You’re not as unique as you think you are

For those companies not used to leading the pack in their industry, you might take a page from the likes of Amazon founder and CEO Jeff Bezos, who looks beyond his own industry or market sector for ideas on how to make his company better.

“You want to look at what other companies are doing. It’s very important not to be hermetically sealed. But you don’t want to look at it as if, ‘Okay, we’re going to copy that.’ You want to look at it and say, ‘That’s very interesting. What can we be inspired to do as a result of that?’ And then put your own unique twist on it.” - Jeff Bezos, Amazon CEO.

I agree.

People like to hide behind the fact their company or industry is unique or has different challenges from every other business out there, but in reality, you could learn a thing or two from those you are competing against, as well as companies in different industries, to accelerate your own transformation.

The truth is: You’re not as unique as you think you are.

When it comes to technology and digital business, effectively handling the challenges of mobility, analytics, cloud and storage are similar whether you’re serving patients in the health care sector, clients for financial services, or customers in a retail setting.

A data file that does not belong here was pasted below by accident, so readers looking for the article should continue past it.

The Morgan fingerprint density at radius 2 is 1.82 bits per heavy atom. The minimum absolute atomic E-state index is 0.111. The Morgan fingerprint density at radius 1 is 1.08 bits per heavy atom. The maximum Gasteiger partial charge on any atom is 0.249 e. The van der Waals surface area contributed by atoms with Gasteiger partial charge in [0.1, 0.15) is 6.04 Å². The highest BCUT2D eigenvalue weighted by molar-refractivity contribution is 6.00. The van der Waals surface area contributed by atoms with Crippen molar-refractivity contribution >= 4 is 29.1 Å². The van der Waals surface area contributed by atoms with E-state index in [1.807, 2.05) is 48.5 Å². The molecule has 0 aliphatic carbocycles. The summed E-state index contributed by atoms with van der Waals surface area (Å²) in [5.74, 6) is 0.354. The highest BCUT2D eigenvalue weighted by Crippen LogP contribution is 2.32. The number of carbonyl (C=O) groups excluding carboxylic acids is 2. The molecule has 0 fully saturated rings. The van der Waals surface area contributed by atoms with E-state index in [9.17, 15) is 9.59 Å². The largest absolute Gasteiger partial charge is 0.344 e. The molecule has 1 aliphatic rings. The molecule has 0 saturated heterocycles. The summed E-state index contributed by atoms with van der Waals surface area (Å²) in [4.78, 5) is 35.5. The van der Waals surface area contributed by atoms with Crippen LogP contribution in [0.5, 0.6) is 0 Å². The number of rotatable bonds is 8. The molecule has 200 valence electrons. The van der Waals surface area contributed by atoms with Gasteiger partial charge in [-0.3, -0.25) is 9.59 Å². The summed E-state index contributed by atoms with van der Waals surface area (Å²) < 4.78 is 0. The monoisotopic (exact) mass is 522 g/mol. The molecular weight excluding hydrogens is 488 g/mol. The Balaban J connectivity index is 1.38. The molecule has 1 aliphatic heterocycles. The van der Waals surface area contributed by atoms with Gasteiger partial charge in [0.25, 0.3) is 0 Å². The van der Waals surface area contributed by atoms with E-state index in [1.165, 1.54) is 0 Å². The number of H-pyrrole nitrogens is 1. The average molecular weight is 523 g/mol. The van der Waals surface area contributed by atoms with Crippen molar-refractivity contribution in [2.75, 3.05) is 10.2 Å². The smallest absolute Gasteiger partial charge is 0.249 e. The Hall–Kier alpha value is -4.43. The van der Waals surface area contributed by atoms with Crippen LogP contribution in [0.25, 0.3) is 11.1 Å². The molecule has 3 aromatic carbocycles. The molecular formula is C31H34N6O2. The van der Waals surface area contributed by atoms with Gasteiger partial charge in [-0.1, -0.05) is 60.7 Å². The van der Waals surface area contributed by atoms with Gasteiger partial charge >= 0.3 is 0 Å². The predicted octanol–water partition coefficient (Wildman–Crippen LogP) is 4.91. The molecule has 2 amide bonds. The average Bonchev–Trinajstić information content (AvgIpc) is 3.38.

Let me put it another way: If you tour a data center for healthcare or financial services they look the same so don’t you think there could be a thing or two to learn from those who have done it before you, whether or not they’re in your industry?

During my travels across the Americas, it’s abundantly clear you also need to look beyond your backyard because the new economy is global.  You need to be aware of how business is being done in other cities and countries because they could become your biggest competitors in the future.

Don’t reinvent the wheel

Organizations are trying to figure out how to become a digital businesses and regardless of their segment, they are asking the same questions (or they should be):

  • how do we become more nimble;
  • how do we become more transparent, and;
  • how do we become a more attractive employer to the next generation workforce?

And we’re all trying to answer these questions using the same building blocks that are available to everyone else, so why not take the blinders off and see what really cool thing is being done by someone else that could benefit your enterprise?